At https://journals.plos.org/plosone/article?id=10.1371/journal.pone.0213572 … a human footprint that seems to shatter the peopling of the Americas mainstream song sheet. A sedimentary structure at Osome in southern Chile which is strongly associated with megafauna bones, as well as unifacial lithic tools, has what is said to be a Late Pleistocene footprint by a member of the Homo sapiens family. It is intimated that it is an hominid rather than a modern human footprint. Were the people in question related to the Denisovans or was it earlier, in the time of Homo erectus. Whatever, this is firm evidence of humans living in the Americans much earlier than the current consensus allows.
At https://phys.org/news/2019-05-abrupt-climate-drove-early-south.html … abrupt climate change drove early South American population decline. Abrupt climate change sounds very much like a catastrophic event – and the date, at 8000 years ago, ties up with growing global evidence of an earth wide event in 6200BC. The study is published in Scientific Reports (May 2019) and is the first to demostrate how widespread in the Americas the decline of population was, and how rapidly the population climbed back up again. Inhabited sites at various localities in South America were suddenly abandoned. After 6000BC the population gradually recovered, coinciding with tropical plant management and early evidence of crop cultivation (between 6000 and 4200BC).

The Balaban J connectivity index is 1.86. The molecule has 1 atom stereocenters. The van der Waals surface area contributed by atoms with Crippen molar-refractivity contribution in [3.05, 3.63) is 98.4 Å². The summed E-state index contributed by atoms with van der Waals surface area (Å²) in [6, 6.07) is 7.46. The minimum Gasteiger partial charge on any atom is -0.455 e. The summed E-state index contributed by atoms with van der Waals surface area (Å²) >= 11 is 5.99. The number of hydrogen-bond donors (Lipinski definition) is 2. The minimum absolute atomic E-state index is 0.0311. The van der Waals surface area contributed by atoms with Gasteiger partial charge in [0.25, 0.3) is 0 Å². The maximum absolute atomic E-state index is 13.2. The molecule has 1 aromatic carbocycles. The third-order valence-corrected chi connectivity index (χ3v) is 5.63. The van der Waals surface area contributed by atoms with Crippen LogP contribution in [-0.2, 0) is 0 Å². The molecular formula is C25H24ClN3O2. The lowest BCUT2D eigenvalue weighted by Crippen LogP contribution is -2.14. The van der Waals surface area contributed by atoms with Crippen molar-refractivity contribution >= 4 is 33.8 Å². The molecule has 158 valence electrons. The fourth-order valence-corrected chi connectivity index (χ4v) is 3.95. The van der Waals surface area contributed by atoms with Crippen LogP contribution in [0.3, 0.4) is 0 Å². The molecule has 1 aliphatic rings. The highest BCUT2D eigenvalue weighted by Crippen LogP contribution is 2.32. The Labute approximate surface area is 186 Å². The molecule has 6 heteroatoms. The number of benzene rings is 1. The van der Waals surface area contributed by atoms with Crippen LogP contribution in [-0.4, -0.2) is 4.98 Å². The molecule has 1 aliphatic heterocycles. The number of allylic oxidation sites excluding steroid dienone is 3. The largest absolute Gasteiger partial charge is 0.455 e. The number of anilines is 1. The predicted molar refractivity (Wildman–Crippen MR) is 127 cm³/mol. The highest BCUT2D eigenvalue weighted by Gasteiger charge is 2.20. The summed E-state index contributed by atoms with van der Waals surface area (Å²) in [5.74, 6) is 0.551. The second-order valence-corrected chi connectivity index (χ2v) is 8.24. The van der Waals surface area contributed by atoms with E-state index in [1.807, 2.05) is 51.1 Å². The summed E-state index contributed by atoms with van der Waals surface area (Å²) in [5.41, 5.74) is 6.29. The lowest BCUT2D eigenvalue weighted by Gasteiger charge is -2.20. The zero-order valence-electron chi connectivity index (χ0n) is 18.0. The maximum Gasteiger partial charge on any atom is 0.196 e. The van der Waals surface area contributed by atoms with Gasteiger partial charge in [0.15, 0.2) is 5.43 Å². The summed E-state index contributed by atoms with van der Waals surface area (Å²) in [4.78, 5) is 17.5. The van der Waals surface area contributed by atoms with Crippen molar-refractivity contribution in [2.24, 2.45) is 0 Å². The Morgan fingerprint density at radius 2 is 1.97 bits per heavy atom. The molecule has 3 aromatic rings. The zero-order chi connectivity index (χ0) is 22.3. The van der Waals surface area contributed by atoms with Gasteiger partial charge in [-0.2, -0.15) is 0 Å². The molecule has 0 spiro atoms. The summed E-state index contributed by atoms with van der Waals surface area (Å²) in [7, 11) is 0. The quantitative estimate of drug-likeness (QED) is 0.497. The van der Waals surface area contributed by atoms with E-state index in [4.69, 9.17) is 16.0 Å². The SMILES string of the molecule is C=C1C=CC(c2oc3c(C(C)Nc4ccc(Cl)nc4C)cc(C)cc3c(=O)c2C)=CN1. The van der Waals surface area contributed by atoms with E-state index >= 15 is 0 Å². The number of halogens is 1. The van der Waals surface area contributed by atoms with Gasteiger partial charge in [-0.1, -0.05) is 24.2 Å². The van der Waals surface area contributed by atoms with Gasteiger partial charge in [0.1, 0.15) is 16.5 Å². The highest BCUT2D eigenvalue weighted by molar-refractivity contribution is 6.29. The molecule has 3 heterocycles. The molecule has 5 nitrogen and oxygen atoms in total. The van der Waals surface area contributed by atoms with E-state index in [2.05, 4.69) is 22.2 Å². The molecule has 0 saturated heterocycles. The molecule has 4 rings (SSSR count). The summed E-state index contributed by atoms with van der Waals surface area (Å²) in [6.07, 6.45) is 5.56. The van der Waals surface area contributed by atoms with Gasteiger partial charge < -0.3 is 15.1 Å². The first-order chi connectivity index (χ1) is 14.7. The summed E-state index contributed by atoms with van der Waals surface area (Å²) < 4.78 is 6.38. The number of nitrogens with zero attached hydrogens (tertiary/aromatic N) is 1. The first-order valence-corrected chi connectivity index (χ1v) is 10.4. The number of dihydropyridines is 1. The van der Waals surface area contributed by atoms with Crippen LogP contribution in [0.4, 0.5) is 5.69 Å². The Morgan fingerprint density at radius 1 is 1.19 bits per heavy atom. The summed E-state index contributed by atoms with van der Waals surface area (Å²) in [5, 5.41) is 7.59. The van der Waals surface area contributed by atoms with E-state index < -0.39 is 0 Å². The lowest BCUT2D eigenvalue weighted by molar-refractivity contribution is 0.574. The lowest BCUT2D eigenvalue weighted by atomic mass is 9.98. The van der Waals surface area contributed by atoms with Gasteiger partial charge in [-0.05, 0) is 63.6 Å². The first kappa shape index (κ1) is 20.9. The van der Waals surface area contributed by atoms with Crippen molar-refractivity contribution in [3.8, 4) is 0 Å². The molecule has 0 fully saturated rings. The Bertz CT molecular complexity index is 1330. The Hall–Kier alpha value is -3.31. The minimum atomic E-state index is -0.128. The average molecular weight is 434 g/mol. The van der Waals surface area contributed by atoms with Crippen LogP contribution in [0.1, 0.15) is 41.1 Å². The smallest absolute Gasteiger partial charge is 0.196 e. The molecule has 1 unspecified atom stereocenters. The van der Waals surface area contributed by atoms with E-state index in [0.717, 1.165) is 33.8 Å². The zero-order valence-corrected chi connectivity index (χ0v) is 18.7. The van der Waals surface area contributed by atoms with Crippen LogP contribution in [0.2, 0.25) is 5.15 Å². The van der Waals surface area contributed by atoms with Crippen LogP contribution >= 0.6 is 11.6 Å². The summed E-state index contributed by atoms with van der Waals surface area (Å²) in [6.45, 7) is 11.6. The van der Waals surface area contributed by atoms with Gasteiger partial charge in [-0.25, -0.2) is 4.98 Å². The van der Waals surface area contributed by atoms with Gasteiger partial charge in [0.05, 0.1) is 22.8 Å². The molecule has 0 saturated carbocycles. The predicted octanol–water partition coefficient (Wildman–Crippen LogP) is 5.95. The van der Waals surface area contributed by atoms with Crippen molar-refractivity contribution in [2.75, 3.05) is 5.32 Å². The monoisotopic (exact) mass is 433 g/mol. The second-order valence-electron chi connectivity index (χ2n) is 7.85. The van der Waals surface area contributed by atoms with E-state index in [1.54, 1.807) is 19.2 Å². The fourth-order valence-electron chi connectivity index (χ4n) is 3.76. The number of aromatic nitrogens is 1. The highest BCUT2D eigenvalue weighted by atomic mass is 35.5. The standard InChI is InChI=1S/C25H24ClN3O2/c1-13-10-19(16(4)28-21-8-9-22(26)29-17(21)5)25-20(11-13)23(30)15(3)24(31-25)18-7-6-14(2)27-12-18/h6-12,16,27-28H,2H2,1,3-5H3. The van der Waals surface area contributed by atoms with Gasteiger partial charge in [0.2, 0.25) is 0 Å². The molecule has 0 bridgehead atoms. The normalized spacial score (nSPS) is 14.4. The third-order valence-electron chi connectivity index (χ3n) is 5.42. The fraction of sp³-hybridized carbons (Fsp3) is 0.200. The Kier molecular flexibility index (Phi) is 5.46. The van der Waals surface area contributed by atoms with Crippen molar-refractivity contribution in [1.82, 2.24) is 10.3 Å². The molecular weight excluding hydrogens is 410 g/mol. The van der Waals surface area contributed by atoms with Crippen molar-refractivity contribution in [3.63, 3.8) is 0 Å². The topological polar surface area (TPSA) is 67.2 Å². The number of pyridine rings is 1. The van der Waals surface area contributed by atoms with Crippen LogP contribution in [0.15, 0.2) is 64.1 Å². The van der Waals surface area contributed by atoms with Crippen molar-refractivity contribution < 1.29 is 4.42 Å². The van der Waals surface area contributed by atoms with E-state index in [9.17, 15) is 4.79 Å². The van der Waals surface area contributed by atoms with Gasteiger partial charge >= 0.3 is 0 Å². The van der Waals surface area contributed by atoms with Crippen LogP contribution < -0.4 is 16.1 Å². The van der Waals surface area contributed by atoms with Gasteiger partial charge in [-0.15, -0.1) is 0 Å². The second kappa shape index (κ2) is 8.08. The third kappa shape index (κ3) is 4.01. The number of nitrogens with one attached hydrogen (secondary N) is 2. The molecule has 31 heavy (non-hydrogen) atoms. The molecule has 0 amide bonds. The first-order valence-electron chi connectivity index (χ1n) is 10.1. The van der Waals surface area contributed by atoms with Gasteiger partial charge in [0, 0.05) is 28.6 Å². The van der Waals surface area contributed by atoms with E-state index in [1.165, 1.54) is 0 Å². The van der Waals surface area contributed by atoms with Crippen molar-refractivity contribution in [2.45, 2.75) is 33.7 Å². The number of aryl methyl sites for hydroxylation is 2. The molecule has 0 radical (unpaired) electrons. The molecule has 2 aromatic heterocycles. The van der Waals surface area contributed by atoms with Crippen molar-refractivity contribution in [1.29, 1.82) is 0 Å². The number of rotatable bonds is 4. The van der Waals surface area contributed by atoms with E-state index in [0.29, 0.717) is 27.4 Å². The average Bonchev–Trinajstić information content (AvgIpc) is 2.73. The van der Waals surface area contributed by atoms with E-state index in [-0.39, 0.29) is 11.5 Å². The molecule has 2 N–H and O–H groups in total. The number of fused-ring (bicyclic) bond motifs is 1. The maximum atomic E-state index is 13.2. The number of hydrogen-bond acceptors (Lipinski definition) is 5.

At https://archaeologynewsnetwork.blogspot.com/2019/05/more-on-first-homini… … the Tibetan Plateau was purportedly first occupied by humans as early as 40,000 years ago. A recent study by Chinese researchers on a human mandible find in NE Tibet has been published in the journal Nature (May 2019). It comes from an individual related to the Denisovans. Hence, by association we now know that these relatives of the Neanderthals also lived in East Asia.